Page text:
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21 June 2018

Time to Talk Tanking in the Wet

tanking in the wet

Welcome to our first contribution to EBOSS Detailed. We are Allco Waterproofing Solutions Ltd and we know tanking.

It looks like June is going to break records for rainfall and so talking about tanking in wet conditions seems timely.

There are a number of tanking products on the market, including bitumen, synthetic or bentonite. All have their respective place, however some are more suited to certain applications and weather restrictions than others. To get the best technical information around suitability for a specific product, talk directly to the supplier.

There are several bentonite-based membranes currently available in the NZ market: pre-hydrated, crushed powder and granular bentonite. Perhaps no other aspect of bentonite waterproofing is as misunderstood as how it responds to wet/dry cycling. To address this issue, it is first necessary to understand the hydration properties of bentonite.

First, sodium bentonite will exhibit a powerful suction force and can hydrate itself even if no water is added to it. At an initial moisture content of 25%, the bentonite produces a suction force of 45 bars or 650 psi. This is enough suction to draw water from even very dry soils. Equilibrium point occurs when the sodium bentonite reaches approximately 100% moisture content. For reference purposes, the moisture content of a “fully hydrated” layer of Voltex sodium bentonite is approximately 150-250% depending on the confining stress.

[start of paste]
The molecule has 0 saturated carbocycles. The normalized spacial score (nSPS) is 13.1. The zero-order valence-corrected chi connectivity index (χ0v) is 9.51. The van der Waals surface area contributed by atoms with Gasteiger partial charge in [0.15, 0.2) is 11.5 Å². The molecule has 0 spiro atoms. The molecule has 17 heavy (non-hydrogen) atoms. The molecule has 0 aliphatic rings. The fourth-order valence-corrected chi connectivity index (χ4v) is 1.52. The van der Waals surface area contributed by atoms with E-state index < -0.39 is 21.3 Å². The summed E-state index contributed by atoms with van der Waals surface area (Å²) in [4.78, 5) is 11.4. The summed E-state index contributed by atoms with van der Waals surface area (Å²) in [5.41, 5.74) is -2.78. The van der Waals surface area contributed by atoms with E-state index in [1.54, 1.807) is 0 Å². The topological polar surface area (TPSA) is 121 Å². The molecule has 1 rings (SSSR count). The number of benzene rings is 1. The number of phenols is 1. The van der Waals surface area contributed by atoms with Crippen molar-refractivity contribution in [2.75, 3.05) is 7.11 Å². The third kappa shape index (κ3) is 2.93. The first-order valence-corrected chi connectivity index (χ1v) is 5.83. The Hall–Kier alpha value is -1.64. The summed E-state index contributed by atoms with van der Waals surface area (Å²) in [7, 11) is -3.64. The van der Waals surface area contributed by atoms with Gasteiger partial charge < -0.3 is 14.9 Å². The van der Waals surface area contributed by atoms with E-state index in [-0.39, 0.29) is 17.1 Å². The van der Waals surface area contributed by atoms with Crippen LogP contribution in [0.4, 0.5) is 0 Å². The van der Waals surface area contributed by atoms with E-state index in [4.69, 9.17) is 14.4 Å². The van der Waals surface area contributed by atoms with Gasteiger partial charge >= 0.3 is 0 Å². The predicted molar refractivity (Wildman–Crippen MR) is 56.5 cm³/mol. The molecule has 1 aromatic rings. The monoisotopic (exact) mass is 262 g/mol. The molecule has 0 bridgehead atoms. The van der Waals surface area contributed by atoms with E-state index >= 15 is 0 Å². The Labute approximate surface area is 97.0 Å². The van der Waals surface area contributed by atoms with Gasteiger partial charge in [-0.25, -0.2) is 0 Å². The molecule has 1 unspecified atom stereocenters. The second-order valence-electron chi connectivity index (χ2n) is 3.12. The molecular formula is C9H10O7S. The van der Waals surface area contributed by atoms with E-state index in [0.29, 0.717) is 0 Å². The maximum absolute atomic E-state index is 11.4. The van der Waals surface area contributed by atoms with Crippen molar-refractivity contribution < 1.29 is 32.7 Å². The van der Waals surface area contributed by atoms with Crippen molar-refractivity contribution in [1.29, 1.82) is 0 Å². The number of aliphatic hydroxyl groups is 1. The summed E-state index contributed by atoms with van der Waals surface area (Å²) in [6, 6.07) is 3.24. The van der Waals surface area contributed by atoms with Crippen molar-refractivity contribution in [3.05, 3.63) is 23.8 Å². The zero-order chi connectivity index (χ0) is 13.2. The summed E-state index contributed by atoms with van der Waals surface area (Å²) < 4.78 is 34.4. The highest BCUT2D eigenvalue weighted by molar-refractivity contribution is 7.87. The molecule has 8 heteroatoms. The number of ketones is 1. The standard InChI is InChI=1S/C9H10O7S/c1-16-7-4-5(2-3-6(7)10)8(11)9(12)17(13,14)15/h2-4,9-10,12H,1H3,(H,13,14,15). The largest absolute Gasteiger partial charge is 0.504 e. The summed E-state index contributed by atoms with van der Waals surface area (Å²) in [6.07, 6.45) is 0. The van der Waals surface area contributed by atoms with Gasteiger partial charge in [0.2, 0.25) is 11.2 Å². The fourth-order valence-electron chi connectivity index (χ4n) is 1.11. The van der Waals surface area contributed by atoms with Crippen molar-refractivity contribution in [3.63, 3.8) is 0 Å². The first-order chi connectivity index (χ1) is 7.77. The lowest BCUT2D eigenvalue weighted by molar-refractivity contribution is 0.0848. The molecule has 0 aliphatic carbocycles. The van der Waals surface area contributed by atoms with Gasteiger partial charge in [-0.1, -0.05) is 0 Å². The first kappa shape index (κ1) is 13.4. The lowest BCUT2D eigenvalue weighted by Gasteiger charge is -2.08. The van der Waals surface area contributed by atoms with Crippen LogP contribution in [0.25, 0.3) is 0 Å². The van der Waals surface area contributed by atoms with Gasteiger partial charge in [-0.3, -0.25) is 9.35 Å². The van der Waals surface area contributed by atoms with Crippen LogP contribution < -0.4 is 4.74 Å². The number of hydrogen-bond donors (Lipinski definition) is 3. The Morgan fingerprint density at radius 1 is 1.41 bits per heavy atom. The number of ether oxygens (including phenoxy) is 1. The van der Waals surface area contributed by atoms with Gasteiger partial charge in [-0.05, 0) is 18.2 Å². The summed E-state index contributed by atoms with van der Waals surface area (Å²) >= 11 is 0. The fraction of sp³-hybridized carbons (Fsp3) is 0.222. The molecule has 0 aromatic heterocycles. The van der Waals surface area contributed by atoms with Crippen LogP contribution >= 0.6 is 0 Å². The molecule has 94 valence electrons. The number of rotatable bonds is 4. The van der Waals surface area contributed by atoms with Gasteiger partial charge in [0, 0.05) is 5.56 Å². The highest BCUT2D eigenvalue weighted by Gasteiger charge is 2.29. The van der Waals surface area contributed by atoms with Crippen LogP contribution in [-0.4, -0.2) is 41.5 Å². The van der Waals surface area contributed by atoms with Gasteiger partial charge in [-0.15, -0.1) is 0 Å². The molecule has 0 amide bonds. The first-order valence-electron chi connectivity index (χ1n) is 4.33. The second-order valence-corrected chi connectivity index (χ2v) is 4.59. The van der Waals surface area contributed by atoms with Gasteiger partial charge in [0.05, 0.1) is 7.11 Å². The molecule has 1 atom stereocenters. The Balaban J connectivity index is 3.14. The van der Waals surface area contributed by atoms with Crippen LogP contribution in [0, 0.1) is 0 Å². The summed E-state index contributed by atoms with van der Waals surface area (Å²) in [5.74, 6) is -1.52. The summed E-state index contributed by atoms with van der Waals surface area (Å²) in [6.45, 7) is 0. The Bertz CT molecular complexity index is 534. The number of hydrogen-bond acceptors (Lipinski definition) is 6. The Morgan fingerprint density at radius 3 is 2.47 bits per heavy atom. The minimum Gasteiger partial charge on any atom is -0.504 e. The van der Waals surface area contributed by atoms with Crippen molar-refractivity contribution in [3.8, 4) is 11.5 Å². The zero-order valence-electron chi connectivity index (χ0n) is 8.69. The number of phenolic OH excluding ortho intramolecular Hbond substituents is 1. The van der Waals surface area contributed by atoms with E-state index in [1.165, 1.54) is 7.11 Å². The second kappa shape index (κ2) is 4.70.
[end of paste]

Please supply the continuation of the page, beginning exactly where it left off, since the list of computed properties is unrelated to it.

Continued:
This information relates to wet/dry cycling in two important ways:

  1. It is clear that the suction force of bentonite is very powerful and will prevent it from losing water once it hydrates.
  2. Any water that could theoretically be lost through evaporation will be quickly regained through absorption from a sub-grade or saturated zone in an attempt to achieve equilibrium conditions.

There are also other considerations when discussing different types of bentonite membranes and that’s the needle punching. You need to mitigate the risk of over-hydration. This is the key to the success of the membrane, especially in wet conditions. 

Needle punched construction of bentonite waterproofing membrane produces a mechanical bond that cannot be defeated by the swelling bentonite. In other words, the membrane can withstand unconfined hydration without losing its integrity. This is why it can be successfully deployed even in standing water for short periods without adverse impacts.

Volclay Voltex is a granular bentonite membrane that incorporates a unique, patented needle punching technology. Cetco (Volclay’s manufacturer) has established that the needle punching technology limits hydration to 250%, at which point the membrane is 12mm thick with no diminution in performance.

However the robust construction of needle punched bentonite does not mean that wet installation conditions are recommended. Instances of unconfined hydration should be evaluated on a case-by-case basis. For example, the duration of the exposure, the degree of hydration, and the bearing loads it will be subjected to during construction are all factored into a project-specific recommendation as to whether the hydrated material can safely remain in place.

I have always believed that you get what you pay for. Tanking is one of those things that you only get one chance to do. So it must be done right the first time.

By using a needle-punched sodium bentonite tanking solution such as Volclay, you can be assured of performance in all weather, including wet conditions. This means no programme delays and no risk of failure down the track.

For any further information please contact the friendly team at Allco or visit the Allco website.

View more information on Allco Waterproofing Solutions, including contact details.
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